The new Belle II SVD will consist of four layers of double-sided silicon strip sensors at radii of 3.8, 8, 11.5 and 14 cm, completed by a double-layer pixel detector as the innermost sensing device. All DSSDs will be read out by the APV25 chip, which was originally developed for the CMS experiment. It has a peaking time of nominally 50ns, an integrated analog pipeline of 192 cells and has been proven to meet the requirements for Belle II in matters of occupancy and dead time. Since the KEK B-factory operates at relatively low energy, material budget inside the active volume has to be kept low to minimize multiple scattering.
We will present the concept of the readout electronics of the future Belle II SVD. Its front-end uses the APV25 readout chip arranged according to the Origami chip-on-sensor concept to ensure both low material budget and lowest possible amplifier noise. The VME back-end system not only digitizes the analog signals, but also provides on-board data processing and sparsification. It further allows to determine exact hit timing with a precision of a few nanoseconds by taking six consecutive samples of the APV shaper output signal. Thanks to this feature, hits from background particles can be identified and discarded, which finally leads to a significant occupancy reduction. Even though the development of the readout electronics is still ongoing, we have successfully tested its building blocks on prototypes in several beam tests and the lab.
In 2009, the principle feasibility of the Origami concept has been shown by building a prototype module using a 4" DSSD. Recently, new Belle II sensors (6") were delivered, and we are now assembling an Origami module for this full size sensor. Later this year, we want to build a full ladder of the outermost layer, as this will be the most complicated object and by demonstrating its producibility we thus prove the concept of the whole Belle II SVD. Starting from the assembly steps of the 2009 prototype, we will further elaborate and refine the procedure, aiming at a mechanical precision in the order of few 10um.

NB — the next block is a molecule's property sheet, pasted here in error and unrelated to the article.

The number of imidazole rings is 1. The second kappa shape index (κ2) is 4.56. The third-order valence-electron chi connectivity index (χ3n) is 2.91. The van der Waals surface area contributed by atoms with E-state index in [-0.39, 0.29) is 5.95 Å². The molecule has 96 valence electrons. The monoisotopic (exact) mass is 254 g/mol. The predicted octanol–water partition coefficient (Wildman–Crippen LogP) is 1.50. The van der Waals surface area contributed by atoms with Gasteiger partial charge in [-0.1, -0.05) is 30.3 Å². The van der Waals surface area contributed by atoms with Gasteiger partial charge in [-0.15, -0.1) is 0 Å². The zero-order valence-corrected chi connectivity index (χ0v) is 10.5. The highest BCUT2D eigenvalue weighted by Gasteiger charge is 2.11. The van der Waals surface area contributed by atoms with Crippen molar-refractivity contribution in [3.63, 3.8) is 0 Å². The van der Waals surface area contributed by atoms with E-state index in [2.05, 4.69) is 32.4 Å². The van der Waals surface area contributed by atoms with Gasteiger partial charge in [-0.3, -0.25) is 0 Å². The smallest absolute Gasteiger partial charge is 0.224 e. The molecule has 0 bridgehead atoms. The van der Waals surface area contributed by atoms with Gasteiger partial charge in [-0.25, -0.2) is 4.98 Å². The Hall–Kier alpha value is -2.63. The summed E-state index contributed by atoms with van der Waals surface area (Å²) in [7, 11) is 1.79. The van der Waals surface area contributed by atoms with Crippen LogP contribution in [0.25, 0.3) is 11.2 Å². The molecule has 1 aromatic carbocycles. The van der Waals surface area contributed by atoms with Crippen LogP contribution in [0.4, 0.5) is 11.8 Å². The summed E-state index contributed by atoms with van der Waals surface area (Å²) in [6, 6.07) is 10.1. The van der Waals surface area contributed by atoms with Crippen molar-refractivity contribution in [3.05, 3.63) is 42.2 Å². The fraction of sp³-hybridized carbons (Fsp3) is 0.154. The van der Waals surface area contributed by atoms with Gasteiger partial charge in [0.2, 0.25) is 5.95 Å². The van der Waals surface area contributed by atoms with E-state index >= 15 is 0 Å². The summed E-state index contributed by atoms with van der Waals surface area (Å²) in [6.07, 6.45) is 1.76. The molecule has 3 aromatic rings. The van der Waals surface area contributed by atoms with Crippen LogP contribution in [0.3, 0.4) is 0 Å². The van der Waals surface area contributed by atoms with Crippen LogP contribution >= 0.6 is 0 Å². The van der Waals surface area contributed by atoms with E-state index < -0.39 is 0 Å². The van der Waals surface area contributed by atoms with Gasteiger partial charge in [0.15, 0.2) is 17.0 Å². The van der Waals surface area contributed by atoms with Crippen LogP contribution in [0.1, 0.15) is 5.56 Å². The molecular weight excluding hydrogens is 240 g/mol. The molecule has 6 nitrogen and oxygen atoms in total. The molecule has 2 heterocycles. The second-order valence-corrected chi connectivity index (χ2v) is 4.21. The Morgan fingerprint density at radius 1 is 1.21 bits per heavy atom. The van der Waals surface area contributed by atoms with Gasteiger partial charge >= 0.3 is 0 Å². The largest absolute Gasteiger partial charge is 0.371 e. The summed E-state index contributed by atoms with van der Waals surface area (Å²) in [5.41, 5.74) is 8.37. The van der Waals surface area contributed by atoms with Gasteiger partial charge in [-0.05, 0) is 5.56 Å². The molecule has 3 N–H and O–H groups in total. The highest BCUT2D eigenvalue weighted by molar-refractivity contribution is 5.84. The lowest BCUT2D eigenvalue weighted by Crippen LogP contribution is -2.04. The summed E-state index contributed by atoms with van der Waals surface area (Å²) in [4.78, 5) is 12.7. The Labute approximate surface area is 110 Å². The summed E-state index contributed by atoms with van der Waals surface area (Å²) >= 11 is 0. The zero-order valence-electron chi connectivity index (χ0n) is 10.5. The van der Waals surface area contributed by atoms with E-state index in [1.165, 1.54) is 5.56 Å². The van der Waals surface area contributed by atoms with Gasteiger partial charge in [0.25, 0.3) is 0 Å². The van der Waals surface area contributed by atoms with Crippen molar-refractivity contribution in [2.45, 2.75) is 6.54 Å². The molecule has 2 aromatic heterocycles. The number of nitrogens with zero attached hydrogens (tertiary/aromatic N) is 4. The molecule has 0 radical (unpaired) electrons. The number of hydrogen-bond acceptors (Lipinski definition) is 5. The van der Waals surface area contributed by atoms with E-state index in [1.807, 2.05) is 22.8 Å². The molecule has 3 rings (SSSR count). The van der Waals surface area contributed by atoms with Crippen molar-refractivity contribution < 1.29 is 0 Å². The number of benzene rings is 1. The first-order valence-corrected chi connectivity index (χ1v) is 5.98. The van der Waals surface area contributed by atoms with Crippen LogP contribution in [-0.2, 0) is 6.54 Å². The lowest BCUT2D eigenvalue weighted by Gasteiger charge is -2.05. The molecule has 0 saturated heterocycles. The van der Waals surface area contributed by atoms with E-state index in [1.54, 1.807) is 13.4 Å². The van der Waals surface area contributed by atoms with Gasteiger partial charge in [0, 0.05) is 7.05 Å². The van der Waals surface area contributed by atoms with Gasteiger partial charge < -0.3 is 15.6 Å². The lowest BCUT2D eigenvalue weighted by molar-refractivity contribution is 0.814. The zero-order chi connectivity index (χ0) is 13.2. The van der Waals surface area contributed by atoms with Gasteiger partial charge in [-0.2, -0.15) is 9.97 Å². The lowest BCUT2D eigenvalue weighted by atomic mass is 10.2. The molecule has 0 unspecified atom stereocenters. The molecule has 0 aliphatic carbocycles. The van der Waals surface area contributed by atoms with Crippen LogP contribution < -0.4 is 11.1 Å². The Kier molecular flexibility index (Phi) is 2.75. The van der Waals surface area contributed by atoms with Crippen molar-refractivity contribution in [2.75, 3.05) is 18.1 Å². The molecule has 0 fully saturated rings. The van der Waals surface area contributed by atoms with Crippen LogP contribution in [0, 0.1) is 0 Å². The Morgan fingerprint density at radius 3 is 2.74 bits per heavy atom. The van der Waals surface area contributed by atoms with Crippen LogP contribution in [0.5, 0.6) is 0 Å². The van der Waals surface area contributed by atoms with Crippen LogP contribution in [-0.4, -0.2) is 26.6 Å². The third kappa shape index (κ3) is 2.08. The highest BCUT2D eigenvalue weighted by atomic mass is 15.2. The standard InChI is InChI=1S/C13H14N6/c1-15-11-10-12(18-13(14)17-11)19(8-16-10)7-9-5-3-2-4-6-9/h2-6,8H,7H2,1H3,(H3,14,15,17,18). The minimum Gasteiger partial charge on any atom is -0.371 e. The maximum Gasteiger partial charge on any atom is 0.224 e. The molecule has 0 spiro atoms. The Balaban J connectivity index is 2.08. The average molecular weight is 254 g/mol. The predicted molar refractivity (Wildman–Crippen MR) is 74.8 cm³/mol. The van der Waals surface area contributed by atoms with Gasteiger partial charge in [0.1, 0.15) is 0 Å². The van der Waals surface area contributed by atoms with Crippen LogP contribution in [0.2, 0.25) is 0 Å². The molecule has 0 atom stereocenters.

The Origami concept requires a sufficiently powerful, but low mass cooling system inside the active volume of the detector. As all APV chips of a ladder are aligned in a row in the Origami concept, cooling can be done by a single thin pipe. Measurements have shown that the signal-to-noise ratio can be improved by about 20% compared to room temperature by using a coolant at sub-zero temperatures. Hence, we plan to operate the APV chips at about -20°C using either a liquid or two-phase CO2 system. Considerations on the cooling system have been started recently, accompanied with the design of the mechanical ladder structure. Although the design presently is in a very early stage, we plan to present a first concept of the cooling system at the TWEPP workshop in September 2010.
APV25, Silicon Detector, DSSD, Chip-on-Sensor, Origami, Belle II, SVD